top of page

Cheyenne Holcomb Blazing Trails for Future Women in Welding - Just Like Women During WWII

“Attending college classes as a high school student and speaking about my experiences in public — it’s scary, but my Jobs for Michigan’s Graduates experiences prepared me for it. Being a female in a male-dominated field could be intimidating, but with more young ladies as mentors and apprentices, it’s less scary. It’s now my reality and my goal.” said Cheyenne Holcomb in her opinion article published in the Lansing State Journal, Women can be the answer to the welding industry’s labor shortage.

Cheyenne is a Jobs for Michigan’s Graduates youth at Negaunee High School and attends Marquette-Alger Technical Middle College to study welding. Cheyenne is continuing what women during World War II began, embracing an industry typically dominated by men. According to Quality Mechanics in their article titled Celebrating American History; Women in Welding, “The history of women in welding started with the female labor revolution that took place during World War II. American women were needed to work for their country in a variety of positions for the first time because of male enlistment. Ladies moved from domestic jobs and entered the workforce in unprecedented numbers.”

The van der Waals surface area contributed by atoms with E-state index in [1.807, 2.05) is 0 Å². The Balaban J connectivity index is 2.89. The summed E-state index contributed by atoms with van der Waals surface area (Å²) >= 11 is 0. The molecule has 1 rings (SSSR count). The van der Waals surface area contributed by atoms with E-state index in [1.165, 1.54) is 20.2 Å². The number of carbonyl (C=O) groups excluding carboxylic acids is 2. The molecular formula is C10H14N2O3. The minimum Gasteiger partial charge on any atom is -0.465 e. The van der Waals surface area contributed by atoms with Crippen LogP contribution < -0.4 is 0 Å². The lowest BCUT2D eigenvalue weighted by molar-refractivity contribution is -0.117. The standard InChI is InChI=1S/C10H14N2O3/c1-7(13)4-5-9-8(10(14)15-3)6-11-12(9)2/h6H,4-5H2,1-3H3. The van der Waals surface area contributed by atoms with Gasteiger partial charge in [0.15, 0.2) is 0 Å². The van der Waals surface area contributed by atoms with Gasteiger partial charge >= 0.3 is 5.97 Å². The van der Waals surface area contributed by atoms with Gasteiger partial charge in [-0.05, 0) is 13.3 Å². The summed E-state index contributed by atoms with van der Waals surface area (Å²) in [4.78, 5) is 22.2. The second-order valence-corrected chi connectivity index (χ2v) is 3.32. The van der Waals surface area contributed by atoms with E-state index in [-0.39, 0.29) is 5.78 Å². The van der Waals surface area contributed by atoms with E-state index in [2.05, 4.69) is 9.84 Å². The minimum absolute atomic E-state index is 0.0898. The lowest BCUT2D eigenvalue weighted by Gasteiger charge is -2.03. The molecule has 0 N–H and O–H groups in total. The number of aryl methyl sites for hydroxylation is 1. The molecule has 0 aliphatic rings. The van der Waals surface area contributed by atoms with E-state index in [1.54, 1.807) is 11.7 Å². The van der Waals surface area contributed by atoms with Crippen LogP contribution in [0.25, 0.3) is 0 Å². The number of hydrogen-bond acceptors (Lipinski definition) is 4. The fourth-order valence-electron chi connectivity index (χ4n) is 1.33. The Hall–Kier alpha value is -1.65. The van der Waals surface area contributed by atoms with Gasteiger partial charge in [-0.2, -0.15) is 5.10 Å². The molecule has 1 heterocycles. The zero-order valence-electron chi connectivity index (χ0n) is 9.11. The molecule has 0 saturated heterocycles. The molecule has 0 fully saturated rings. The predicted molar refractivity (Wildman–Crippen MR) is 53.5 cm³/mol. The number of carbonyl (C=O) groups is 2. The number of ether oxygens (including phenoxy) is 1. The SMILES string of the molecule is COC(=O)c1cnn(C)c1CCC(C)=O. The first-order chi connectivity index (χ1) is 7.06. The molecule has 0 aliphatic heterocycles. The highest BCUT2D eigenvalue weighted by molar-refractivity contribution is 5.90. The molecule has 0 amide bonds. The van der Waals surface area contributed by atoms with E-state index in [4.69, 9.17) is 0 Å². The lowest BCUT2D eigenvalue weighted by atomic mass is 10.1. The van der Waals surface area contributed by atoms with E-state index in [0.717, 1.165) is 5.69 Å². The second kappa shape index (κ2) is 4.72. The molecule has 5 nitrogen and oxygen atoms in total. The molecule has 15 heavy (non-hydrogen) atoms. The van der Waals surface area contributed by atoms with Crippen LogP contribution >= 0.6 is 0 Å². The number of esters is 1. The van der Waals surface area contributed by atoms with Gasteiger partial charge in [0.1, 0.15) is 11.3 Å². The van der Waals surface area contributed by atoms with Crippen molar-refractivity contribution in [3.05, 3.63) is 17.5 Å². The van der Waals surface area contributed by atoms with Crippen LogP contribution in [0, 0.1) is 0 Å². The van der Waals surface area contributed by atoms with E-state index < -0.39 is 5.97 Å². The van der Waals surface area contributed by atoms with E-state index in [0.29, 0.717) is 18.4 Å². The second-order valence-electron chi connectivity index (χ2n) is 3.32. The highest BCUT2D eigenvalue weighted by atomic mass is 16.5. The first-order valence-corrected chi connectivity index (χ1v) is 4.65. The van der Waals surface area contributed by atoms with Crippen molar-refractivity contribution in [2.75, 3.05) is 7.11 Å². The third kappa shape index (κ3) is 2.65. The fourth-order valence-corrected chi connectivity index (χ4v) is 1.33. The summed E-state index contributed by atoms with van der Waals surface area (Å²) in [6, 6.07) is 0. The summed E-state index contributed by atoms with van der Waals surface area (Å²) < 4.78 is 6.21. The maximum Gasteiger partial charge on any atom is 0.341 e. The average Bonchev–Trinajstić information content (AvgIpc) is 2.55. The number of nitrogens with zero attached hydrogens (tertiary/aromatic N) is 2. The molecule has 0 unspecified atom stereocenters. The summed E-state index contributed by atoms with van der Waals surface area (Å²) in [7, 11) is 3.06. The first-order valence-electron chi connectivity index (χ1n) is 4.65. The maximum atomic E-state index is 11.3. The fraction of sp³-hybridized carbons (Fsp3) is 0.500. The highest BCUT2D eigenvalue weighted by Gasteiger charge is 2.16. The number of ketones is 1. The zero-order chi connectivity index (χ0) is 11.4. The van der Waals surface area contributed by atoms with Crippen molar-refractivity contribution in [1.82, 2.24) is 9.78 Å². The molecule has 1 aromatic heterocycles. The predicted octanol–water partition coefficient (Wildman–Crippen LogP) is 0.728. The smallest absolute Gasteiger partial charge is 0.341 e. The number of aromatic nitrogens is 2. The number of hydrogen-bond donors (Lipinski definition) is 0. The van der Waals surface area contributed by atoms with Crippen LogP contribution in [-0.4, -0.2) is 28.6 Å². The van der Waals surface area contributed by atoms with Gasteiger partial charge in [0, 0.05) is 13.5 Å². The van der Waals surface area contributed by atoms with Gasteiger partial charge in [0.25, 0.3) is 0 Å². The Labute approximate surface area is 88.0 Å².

Today, through Jobs for Michigan’s Graduates, Cheyenne has been exposed to opportunities she would not otherwise have access to. Her interest in welding was supported and encouraged by her JMG Specialist, Meagan Stanton, and her parents. When Cheyenne graduates, she will hold a welding certification from Northern Michigan University. We can’t wait to see what she accomplishes in welding and the path she is helping to create for the future of women in welding.


bottom of page